Francoys Gagne - A biased Survey and Interpretation
of the nature-nurture literature.
This commentary firstly serves to criticise the target
authors' selective and biased summarizing of the literature.
>First, the target authors do not mention the extensive
>literature on the close relationship between general
>intelligence and school achievement. Correlations commonly
>attain .60 at the elementary level and decrease slowly
>afterwards (Sattler, 1988). Thus, high cognitive abilities
>(innate talent), whose partial dependence on genetic
>endowment is well-recognized, are very good predictors of
As a result of this claim, Gagne then ascertains that only
the fifth criteria ( domain specificity ) is not met in this
example. He then questions whether or not this criterion is
in itself relevant anyway as it may serve to blur the
boundaries between innate talents and developed skills. This
is an area in which I believe, much further clarification is
needed. On what basis can we ever truly distinguish between
"innate" talent and that which is the result of practice and
experience, seeing that these are also present in those with
a supposed 'innate' talent ?
>Second, they totally ignore the extensive literature on the
>limited impact of early stimulation on the growth of IQ. If
>cognitive abilities were very responsive to environmental
>influence, one would expect that intervention programs, such
>as Head Start, would produce major positive changes in IQ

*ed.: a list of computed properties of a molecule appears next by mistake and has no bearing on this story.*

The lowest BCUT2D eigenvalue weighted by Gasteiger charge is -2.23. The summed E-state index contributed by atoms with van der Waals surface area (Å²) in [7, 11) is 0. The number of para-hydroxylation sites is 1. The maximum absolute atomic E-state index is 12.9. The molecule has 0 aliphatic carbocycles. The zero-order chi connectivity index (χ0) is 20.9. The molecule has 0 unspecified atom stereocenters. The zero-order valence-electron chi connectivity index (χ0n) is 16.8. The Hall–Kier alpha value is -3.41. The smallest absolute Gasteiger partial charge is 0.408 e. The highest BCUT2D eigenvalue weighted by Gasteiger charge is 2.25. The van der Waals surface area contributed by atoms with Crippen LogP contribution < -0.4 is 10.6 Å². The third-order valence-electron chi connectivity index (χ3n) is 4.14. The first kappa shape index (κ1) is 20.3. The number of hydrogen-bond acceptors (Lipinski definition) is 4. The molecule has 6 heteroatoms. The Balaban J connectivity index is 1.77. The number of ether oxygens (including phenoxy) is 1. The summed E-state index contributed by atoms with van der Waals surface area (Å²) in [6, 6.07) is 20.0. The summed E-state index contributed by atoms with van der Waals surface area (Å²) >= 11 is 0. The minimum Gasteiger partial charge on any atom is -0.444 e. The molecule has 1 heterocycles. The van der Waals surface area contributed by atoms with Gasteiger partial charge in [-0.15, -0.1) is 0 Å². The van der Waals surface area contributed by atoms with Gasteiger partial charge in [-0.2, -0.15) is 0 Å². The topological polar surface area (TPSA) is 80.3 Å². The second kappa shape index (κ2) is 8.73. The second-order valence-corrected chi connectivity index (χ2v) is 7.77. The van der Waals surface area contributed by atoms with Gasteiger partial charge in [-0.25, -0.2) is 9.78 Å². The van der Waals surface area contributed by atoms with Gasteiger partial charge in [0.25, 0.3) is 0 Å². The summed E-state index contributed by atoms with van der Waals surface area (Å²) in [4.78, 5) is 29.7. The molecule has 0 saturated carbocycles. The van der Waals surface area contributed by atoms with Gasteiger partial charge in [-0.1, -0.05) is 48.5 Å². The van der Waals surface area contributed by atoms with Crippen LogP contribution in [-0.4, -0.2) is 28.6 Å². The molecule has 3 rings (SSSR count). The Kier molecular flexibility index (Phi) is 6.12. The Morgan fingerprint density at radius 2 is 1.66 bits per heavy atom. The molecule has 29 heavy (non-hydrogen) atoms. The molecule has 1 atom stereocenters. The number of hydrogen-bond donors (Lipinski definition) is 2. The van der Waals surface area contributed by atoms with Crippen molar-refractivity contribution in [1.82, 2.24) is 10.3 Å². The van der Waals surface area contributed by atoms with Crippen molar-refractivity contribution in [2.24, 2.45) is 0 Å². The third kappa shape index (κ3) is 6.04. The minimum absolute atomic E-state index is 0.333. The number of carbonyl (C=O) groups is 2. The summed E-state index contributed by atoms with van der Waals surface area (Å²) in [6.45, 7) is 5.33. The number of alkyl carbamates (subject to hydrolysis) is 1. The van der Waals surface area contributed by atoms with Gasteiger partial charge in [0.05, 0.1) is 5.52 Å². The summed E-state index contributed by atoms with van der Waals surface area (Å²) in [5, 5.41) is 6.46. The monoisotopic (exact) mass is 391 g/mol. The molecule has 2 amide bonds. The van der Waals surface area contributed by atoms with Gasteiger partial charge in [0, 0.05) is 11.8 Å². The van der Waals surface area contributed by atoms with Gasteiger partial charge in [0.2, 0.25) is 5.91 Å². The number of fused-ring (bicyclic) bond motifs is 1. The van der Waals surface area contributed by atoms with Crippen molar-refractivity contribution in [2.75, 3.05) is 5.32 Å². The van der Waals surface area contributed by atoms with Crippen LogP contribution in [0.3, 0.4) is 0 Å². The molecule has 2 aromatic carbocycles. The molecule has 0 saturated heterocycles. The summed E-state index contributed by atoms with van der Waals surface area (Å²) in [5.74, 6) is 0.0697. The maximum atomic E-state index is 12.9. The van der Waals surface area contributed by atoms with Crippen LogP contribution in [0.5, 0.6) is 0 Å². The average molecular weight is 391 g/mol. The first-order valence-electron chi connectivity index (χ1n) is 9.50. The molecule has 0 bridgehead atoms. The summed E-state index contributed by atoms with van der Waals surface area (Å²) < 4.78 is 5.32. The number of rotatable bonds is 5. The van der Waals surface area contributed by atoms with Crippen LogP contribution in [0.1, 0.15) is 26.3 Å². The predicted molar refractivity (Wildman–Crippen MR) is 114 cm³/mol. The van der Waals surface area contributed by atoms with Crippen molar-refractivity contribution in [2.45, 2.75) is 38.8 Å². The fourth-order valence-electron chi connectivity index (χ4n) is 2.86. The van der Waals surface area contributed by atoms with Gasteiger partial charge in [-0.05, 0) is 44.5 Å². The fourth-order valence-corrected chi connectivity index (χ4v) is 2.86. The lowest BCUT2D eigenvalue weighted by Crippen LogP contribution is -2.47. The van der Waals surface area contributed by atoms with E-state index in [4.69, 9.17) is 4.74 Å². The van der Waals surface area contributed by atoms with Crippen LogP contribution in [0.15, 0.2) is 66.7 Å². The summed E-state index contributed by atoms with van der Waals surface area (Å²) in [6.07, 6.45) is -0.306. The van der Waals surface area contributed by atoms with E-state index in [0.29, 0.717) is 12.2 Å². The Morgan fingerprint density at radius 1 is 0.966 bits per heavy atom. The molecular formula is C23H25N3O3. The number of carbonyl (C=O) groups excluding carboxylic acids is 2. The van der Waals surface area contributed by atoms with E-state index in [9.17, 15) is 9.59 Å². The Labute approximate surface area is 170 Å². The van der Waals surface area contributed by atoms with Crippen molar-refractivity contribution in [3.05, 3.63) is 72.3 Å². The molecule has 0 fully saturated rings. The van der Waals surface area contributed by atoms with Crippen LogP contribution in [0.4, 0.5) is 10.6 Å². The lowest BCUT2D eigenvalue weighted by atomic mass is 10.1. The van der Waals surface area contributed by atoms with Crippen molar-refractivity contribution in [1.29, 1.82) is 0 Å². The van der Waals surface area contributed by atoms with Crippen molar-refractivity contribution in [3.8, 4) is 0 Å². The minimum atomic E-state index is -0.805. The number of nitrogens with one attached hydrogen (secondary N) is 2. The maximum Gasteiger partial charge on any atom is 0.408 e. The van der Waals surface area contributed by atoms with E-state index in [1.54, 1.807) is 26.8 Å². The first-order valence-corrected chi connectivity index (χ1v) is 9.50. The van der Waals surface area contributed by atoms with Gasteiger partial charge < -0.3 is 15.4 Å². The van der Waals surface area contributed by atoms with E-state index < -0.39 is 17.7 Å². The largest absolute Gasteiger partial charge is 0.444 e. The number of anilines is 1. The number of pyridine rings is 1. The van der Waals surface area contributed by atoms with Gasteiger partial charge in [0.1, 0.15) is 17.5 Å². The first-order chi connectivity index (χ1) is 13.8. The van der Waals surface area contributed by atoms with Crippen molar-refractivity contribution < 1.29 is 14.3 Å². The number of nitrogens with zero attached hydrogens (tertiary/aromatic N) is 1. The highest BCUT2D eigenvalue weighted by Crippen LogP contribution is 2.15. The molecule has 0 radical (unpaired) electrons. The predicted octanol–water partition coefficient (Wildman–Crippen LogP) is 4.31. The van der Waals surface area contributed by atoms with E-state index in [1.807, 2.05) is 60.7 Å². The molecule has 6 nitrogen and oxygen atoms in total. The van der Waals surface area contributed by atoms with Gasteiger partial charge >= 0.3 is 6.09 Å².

The fact that these programs only lead to minimal gain which
is lost over time leads Gagne to then conclude that this
supports the argument that :
>genotype imposes definite limits on the maximum attainable
>level of cognitive development.
However, from my readings, I would claim that this does not
really undermine Howe's arguments. It may be that those
children whom he claims have had extensive parental support
and encouragement are therefore just functioning at their
maximum level of ability preset by their individual genotype.
Gagne, then goes on to criticise the target authors'
selective analysis of the literature by brushing aside the:
>whole literature on prodigies and other exceptionally
>talented individuals, judging it unreliable because of its
>anecdotic, retrospective, and hearsay nature.
However, whilst these are interesting and particularly
enlightening presentations, their reliability and validity
cannot go unquestioned.
Gagne also claims that from his own research, ease of
learning is the trademark of natural abilities. He therefore
criticises Howe's paucity of concetration upon this area.
In conclusion, Gagne makes some very valid points regarding
the selective presentation of literature in this article. He
concludes that :
>their extreme positions do not represent at all the
>available knowledge on that question.
Hatano, G: Might we adopt the learning-related account
instead of the talent account?
In this commentary, Hatano proposes an aptitude account as an
alternative to the talent or learning-related account.
He criticises the view that training and favourable early